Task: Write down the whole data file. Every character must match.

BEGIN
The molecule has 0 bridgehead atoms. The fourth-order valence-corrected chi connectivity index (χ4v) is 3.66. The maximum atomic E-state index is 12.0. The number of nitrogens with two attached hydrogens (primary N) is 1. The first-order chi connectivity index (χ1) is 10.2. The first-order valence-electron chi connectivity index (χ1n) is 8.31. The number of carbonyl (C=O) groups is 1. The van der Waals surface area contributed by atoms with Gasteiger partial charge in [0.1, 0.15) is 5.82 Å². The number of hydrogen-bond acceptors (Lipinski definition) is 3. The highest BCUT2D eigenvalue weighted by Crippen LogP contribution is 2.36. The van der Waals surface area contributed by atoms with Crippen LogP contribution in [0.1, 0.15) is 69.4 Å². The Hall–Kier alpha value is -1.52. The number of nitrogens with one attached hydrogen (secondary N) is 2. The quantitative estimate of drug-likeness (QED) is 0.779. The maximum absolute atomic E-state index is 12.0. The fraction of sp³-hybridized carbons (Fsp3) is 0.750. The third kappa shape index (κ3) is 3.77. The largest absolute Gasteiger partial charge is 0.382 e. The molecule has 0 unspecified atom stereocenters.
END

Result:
The molecule has 0 bridgehead atoms. The fourth-order valence-corrected chi connectivity index (χ4v) is 3.66. The maximum atomic E-state index is 12.0. The number of nitrogens with two attached hydrogens (primary N) is 1. The first-order chi connectivity index (χ1) is 10.2. The first-order valence-electron chi connectivity index (χ1n) is 8.31. The number of carbonyl (C=O) groups is 1. The van der Waals surface area contributed by atoms with Gasteiger partial charge in [0.1, 0.15) is 5.82 Å². The number of hydrogen-bond acceptors (Lipinski definition) is 3. The highest BCUT2D eigenvalue weighted by Crippen LogP contribution is 2.36. The van der Waals surface area contributed by atoms with Crippen LogP contribution in [0.1, 0.15) is 69.4 Å². The Hall–Kier alpha value is -1.52. The number of nitrogens with one attached hydrogen (secondary N) is 2. The quantitative estimate of drug-likeness (QED) is 0.779. The maximum absolute atomic E-state index is 12.0. The fraction of sp³-hybridized carbons (Fsp3) is 0.750. The third kappa shape index (κ3) is 3.77. The largest absolute Gasteiger partial charge is 0.382 e. The molecule has 0 unspecified atom stereocenters.